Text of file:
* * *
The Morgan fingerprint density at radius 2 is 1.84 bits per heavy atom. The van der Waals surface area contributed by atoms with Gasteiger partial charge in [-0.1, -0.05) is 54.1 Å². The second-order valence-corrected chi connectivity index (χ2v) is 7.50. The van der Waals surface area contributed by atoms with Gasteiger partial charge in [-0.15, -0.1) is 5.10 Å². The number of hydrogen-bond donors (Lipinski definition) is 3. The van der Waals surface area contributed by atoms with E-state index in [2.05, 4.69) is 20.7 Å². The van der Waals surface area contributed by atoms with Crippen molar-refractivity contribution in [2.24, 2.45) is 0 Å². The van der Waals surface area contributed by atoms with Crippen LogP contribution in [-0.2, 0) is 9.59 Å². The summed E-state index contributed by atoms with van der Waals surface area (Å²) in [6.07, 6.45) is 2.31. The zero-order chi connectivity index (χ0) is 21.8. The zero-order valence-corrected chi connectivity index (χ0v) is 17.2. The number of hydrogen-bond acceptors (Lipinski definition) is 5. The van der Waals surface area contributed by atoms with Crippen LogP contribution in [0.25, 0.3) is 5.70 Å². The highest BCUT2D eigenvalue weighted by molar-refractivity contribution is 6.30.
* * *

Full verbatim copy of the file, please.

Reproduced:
The Morgan fingerprint density at radius 2 is 1.84 bits per heavy atom. The van der Waals surface area contributed by atoms with Gasteiger partial charge in [-0.1, -0.05) is 54.1 Å². The second-order valence-corrected chi connectivity index (χ2v) is 7.50. The van der Waals surface area contributed by atoms with Gasteiger partial charge in [-0.15, -0.1) is 5.10 Å². The number of hydrogen-bond donors (Lipinski definition) is 3. The van der Waals surface area contributed by atoms with E-state index in [2.05, 4.69) is 20.7 Å². The van der Waals surface area contributed by atoms with Crippen molar-refractivity contribution in [2.24, 2.45) is 0 Å². The van der Waals surface area contributed by atoms with Crippen LogP contribution in [-0.2, 0) is 9.59 Å². The summed E-state index contributed by atoms with van der Waals surface area (Å²) in [6.07, 6.45) is 2.31. The zero-order chi connectivity index (χ0) is 21.8. The zero-order valence-corrected chi connectivity index (χ0v) is 17.2. The number of hydrogen-bond acceptors (Lipinski definition) is 5. The van der Waals surface area contributed by atoms with Crippen LogP contribution in [0.25, 0.3) is 5.70 Å². The highest BCUT2D eigenvalue weighted by molar-refractivity contribution is 6.30.